Saturday, 28 July 2012

In 2 Days I'll be 25 years and 2 days old

Not long before everything starts to sag!

Friday, 27 July 2012

FLASHBACK - [GW] Atomisation: Building with Raw Materials

Today's Flashback comes from in the not too distant past (January 2012). I went a little technical, I must have been having one of those days where it's so cold that parts of your brain freeze up and you start hallucinating. I'm not the only one who has those days, right?

If you atomise (i.e. split it up into its smallest parts) any skill system you can see it is essentially comprised of the following raw materials:

An effect (or a number of effects). These could be damage, healing, reduced movement speed, increased attack speed or other fancy things such as teleporting the player etc. The effect can vary in three respects: magnitude, condition and duration.

A cost. Usually energy/mana/magicka. It is the resource you deplete when you use the skill.

Limiting factors. These are cast time, recharge time and other fancier things like requiring skill chaining or environmental factors.

Part of the job of balancing a skill is finding an equilibrium between these three elements; and making sure that for each point of energy/adrenaline you spend (when factoring in the limiting factors) you gain the same amount of effect for every skill in the game.

E.g. if one skill costs 10 energy and does 100 damage with a 1 second cast time and 5 second recharge, and another skill costs 20 energy and does 150 damage with the same limiting factors you could say that the two skills are not balanced, because for each energy point you spend on the first skill you get 10 damage, but for each point spent on the second skill you only get 7.5 damage.

Part of what makes balancing MMOs so difficult is that you have to factor in all these elements in relation to each other both within the skill itself and in relation to every other skill in the game (this is particularly true with GW1, considering the secondary profession system gives you access to every skill in the game) and also take into account how the effect of the skill interacts with other skills available to the player. Anyway, I’m getting way off topic, for my views on balancing head here: CLICKY!

Back to my point; learning the relative weights of each of these elements can help you look at a skill and assess its worth. You can come to an axe attack which does 100 damage and know that it is garbage because of its 20 energy cost. Or look at a fireball spell which causes 50 damage for only 5 energy and know that it is essentially useless because of its 45 second recharge. On the flip-side, you could spot that a skill which does 35 damage and know that it is the dogs-bollocks because of its 1 second recharge time and ¼ second cast time.

Effective team builders are able to do this process of weighing up a skill’s worth in the context of the bar itself, in relation to every other bar in their team’s build and also in relation to the enemies they are likely to face when they step into the combat zone. The vast majority of you do these kind of mental gymnastics almost every time you log into the game, it probably comes naturally and you don’t even realise you’re doing it.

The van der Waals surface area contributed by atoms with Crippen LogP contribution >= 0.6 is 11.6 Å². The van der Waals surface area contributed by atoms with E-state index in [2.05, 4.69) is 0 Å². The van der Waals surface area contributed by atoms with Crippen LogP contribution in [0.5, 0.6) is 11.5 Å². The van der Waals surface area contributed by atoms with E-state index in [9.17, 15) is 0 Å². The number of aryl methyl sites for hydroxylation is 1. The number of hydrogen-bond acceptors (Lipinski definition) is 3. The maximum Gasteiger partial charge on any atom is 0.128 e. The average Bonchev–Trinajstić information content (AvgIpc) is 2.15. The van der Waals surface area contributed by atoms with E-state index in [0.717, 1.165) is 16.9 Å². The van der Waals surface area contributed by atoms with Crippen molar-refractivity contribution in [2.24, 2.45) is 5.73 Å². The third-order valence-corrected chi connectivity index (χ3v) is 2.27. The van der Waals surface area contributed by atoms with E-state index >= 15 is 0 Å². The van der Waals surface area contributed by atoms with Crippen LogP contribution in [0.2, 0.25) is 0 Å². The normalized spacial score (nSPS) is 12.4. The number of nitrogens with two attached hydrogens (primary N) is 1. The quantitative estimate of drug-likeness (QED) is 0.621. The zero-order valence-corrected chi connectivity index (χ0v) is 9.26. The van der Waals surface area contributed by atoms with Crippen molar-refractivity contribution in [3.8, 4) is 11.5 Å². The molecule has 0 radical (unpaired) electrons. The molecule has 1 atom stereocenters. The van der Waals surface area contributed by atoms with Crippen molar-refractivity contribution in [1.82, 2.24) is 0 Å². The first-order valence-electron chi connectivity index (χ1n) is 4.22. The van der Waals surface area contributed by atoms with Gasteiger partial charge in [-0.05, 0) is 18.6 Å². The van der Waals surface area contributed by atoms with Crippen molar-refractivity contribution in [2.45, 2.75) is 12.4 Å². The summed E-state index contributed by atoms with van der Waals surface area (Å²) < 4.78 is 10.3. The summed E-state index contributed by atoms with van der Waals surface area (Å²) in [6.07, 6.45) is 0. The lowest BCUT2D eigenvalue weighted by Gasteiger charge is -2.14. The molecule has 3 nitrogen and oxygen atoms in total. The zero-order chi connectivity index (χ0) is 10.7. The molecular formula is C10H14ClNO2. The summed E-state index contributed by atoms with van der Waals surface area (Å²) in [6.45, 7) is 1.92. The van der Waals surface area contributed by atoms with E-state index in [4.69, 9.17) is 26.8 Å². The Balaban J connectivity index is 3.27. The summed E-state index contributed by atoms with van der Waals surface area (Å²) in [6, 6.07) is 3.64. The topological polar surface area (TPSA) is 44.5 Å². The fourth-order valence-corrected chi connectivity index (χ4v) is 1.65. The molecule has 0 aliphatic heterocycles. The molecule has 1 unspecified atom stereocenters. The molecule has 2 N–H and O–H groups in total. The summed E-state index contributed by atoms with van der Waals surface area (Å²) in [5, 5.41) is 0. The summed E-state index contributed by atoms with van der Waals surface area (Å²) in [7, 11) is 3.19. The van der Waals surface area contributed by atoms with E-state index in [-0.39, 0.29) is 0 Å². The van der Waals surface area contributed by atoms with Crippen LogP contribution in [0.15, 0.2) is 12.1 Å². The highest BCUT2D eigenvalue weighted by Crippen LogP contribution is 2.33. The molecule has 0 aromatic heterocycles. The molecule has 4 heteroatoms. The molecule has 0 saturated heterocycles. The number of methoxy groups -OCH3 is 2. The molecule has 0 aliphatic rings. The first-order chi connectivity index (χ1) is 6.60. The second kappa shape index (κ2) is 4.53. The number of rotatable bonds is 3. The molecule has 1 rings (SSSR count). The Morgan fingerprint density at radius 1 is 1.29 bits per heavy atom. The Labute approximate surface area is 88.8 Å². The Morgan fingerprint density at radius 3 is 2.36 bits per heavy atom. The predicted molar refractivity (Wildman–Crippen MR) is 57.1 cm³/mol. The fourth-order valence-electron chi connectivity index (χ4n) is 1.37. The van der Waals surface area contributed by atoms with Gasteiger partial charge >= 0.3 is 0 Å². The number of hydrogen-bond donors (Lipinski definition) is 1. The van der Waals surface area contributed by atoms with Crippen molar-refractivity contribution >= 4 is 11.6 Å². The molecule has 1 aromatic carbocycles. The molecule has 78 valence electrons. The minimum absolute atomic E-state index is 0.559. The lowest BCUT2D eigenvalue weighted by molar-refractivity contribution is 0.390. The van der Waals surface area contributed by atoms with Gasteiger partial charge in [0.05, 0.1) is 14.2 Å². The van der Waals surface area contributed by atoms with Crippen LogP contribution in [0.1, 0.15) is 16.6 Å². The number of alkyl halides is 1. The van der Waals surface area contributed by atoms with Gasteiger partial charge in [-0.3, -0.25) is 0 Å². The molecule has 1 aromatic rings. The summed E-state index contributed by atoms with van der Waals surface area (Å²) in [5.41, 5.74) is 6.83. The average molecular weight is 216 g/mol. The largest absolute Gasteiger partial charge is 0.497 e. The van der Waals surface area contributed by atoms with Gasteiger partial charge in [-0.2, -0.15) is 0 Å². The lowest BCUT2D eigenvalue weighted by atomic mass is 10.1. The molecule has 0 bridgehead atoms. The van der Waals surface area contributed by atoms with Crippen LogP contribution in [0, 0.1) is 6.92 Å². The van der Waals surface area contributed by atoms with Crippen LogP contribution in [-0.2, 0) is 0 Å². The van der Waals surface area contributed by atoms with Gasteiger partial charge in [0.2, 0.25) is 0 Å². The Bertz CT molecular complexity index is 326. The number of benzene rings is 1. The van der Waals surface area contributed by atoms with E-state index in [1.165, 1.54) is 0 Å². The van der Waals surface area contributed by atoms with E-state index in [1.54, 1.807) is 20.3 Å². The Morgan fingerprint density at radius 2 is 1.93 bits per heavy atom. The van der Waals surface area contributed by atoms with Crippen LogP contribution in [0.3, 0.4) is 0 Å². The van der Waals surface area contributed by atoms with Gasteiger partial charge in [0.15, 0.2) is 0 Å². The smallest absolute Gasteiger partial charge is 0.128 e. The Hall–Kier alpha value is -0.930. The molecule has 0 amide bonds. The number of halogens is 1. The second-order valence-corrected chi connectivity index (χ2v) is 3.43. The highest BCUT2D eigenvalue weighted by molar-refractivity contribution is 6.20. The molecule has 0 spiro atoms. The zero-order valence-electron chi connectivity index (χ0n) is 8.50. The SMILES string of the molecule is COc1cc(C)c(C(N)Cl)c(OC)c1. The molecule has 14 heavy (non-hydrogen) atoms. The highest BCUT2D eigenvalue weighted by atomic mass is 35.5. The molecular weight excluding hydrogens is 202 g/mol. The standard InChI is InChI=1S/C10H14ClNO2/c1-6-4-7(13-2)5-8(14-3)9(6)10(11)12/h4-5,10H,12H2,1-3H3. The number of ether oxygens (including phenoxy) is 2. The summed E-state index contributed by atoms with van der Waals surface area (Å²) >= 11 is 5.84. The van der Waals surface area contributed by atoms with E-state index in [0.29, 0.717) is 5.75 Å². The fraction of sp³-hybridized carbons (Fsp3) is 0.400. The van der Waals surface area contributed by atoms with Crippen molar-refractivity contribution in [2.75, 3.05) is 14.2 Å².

It becomes more impressive when you use it in the field: it’s more than just reacting to a gunshot in Call of Duty or deftly taking the ball around a keeper in FIFA. It is lightning-fast mental arithmetic on a grand scale; if an Iboga casts Conjure Phantasm on your Elementalist and you see that he is struggling to stay alive, you quickly calculate the advantages and disadvantages of using the mechanics and tools set in front of you. If you use your hex removal (15e, 1s cast, 15s recharge) it will remove the threat initially, but the Iboga will likely recast his hexes pretty quickly and you will have spent 15 energy and be back to square 1 without a hex removal, so that’s out of the question. You could throw Healing Breeze on him and hope to counteract the hex, but you know that you would just stem the tide (because you can see by how fast his bar is dropping that your regeneration will only neutralise the degeneration on your ally and not heal him). You decide on straight out healing and cast Orison of Healing on him to bring his health back up – this gives you a buffer, and will counter both the degeneration and the base damage he is likely receiving from other sources.

In the split second which you made this decision you calculated the relative weights of each of the skills on your bar in relation to the context of the situation and in relation to the relative weights of the skills on the opponents bar.

And they say playing video games rots your brain.

Wednesday, 25 July 2012

[GW2] How Vistas Feed my Need for 'Screed

With the latest Beta ArenaNet have released a new feature "Vista". A vista is a spot on the map where the player can look out and appreciate all the hard work which ANet have put into making the game so goddamn freaking beautiful.

Think of Vistas as the stereotypical rap video of Guild Wars 2 - ANet are shaking their scenic blizzle in yo' face, saying "Yo Logan Thackerizzo, check my beast landscape skillz yo. Word". I was never street.

But the really nice thing about them is that they're usually in hard-to-reach spots - on top of buildings or after relatively complicated jumping puzzles. Clambering up vast buildings takes me right back to Damascus, Venice and Rome - and makes me hunger for the next AC installment. I've enjoyed scrabbling up the sloped cubes of Rata Sum and the twisted trees of The Grove. Had to shelve the YouTube series till release when I'm going to cover the final few cities and then LA.

I would go far as to say that the Vistas, along with the Jumping Puzzles, are fast becoming my favourite thing to do in the game.

Friday, 13 July 2012

[GW2] The Movement of Gems

A couple of days ago a few of us were having a chat about the Gem Store system. I hadn’t quite grasped (and I’m still not sure I do 100%) how it will all work, but thanks to a little twitteducation I learned that whenever you’re buying your gems from the Black Lion Trading Company (hereby referred to as “The House”) you’re buying gems which a player has previously sold to The House at some point. This isn’t a closed system, as players have the ability to buy gems from ArenaNet for real-world money, and gems are then destroyed when they are traded for items in the gem store (though that is up for debate).